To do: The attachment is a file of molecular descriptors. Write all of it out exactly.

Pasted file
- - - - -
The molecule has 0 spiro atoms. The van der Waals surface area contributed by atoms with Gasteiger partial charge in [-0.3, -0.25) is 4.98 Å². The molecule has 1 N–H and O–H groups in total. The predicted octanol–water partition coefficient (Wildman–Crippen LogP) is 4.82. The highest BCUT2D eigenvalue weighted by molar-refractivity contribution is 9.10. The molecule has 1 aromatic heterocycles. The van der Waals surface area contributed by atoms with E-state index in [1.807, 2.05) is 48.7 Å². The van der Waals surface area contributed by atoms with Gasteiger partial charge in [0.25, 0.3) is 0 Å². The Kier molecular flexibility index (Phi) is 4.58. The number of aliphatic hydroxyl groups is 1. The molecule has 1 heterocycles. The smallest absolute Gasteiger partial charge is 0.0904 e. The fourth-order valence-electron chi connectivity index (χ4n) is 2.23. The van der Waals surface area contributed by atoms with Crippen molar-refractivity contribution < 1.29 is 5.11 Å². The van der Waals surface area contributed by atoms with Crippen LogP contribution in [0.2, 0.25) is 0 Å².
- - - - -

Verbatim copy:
The molecule has 0 spiro atoms. The van der Waals surface area contributed by atoms with Gasteiger partial charge in [-0.3, -0.25) is 4.98 Å². The molecule has 1 N–H and O–H groups in total. The predicted octanol–water partition coefficient (Wildman–Crippen LogP) is 4.82. The highest BCUT2D eigenvalue weighted by molar-refractivity contribution is 9.10. The molecule has 1 aromatic heterocycles. The van der Waals surface area contributed by atoms with E-state index in [1.807, 2.05) is 48.7 Å². The van der Waals surface area contributed by atoms with Gasteiger partial charge in [0.25, 0.3) is 0 Å². The Kier molecular flexibility index (Phi) is 4.58. The number of aliphatic hydroxyl groups is 1. The molecule has 1 heterocycles. The smallest absolute Gasteiger partial charge is 0.0904 e. The fourth-order valence-electron chi connectivity index (χ4n) is 2.23. The van der Waals surface area contributed by atoms with Crippen molar-refractivity contribution < 1.29 is 5.11 Å². The van der Waals surface area contributed by atoms with Crippen LogP contribution in [0.2, 0.25) is 0 Å².